Carolyn Boroden was one of the first technicians to predict Apple was heading higher back in August. She remains bullish on the stock, predicting a $792 price target if the stock can surge past a resistance area between $575 and $582 a share.
Bob Lang saw a beautiful daily chart in Apple, one that showed the stock resting after a 10% rise in just 10 days. He noted the MACD momentum indicator showed a bullish crossover, causing him to feel the stock could play catch up and rise above $600 a share soon. Lang also liked the weekly chart of Apple, noting a "W" formation, as well as the RSI and Williams' oscillators confirming the bullish patterns.
Tim Collins took a longer-term look, using a monthly chart to note a bullish channel for Apple that extends back to 2006. The support line of that channel has never been breached, and that could see Apple at $900 a share by 2015.
Cramer said he's not fighting the technicals on this one. Apple is poised to have a strong holiday season and a strong 2014, he said, and that's good enough for him.
In the Lightning Round, Cramer was bullish on Chevron (CVX), Exxon Mobil (XOM), Zoetis (ZTS), Schlumberger (SLB), Alcatel Lucent (ALU), First Solar (FSLR) and American Realty Capital Properties (ARCP).
Off the Tape
In his "Off The Tape" segment, Cramer looked into electronic cigarettes by speaking with Craig Weiss, president and CEO of the privately held NJOY.
Weiss explained that NJOY's mission is to make regular tobacco cigarettes obsolete by replacing them with electronic cigarettes that offer the same nicotine without the harmful and annoying side effects. He said e-cigarettes are an emerging category and one where public perception hasn't caught up with the science.
When asked about that perception, Weiss said NJOY and others want to be part of the solution, not the problem. But with so many people fighting tobacco for so long, anything with the word cigarette in its name is met with intense skepticism. That said, NJOY is encouraging smokers to make the switch to a healthier alternative.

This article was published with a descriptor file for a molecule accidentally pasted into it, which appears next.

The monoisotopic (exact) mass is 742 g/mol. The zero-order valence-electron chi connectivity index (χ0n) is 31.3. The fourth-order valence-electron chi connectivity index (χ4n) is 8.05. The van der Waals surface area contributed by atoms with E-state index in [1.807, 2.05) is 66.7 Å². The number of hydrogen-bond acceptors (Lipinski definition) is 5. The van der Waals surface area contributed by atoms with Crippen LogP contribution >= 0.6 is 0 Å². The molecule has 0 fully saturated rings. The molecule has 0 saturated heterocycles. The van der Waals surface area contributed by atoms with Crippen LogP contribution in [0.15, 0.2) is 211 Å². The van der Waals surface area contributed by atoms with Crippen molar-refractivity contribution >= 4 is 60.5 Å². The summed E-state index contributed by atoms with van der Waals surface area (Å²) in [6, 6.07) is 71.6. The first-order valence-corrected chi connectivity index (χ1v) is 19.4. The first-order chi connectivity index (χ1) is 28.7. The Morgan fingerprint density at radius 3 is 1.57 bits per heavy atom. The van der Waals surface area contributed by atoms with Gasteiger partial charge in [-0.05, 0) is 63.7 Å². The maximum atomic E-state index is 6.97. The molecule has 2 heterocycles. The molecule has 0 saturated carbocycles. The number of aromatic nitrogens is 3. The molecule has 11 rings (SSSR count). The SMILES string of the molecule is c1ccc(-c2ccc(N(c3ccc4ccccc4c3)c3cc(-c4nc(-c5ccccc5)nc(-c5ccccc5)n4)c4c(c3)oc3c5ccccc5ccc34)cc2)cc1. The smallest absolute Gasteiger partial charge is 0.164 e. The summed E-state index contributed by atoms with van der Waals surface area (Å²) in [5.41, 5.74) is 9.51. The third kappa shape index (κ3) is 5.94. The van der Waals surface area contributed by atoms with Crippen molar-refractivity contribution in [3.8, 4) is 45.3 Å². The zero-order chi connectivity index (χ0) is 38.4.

Finally, when asked whether the company would consider coming public, Weiss said NJOY is considering all of its options but at the moment it enjoys the freedom of being independent and focusing on its mission of making tobacco products obsolete.
No Huddle Offense
In his "No Huddle Offense" segment, Cramer opined on what effect the Volcker rule will have on the earnings of JPMorgan Chase (JPM), Goldman Sachs (GS) and the other major financials that have been rallying against such a measure for years. His conclusion? Almost nothing.
Cramer said the Volcker rule might cause a penny-a-share fluctuation in the earnings for these big financials, but what it will impact upon in a big way are the P/E ratios of these financials. Cramer said that ever since JPMorgan's rogue trader incident, investors have been stashing money into other, perceived safer, financials like MasterCard (MA). However, with the Volcker rule in place, these rogue individuals will be aggressively hunted, meaning investors can once again rest easy -- which in turn makes these stocks a lot more valuable.
Cramer said this is the first time in a long time that the government has done something that is actually good for the financials.
To watch replays of Cramer's video segments, visit the Mad Money page on CNBC.
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-- Written by Scott Rutt in Washington, D.C.
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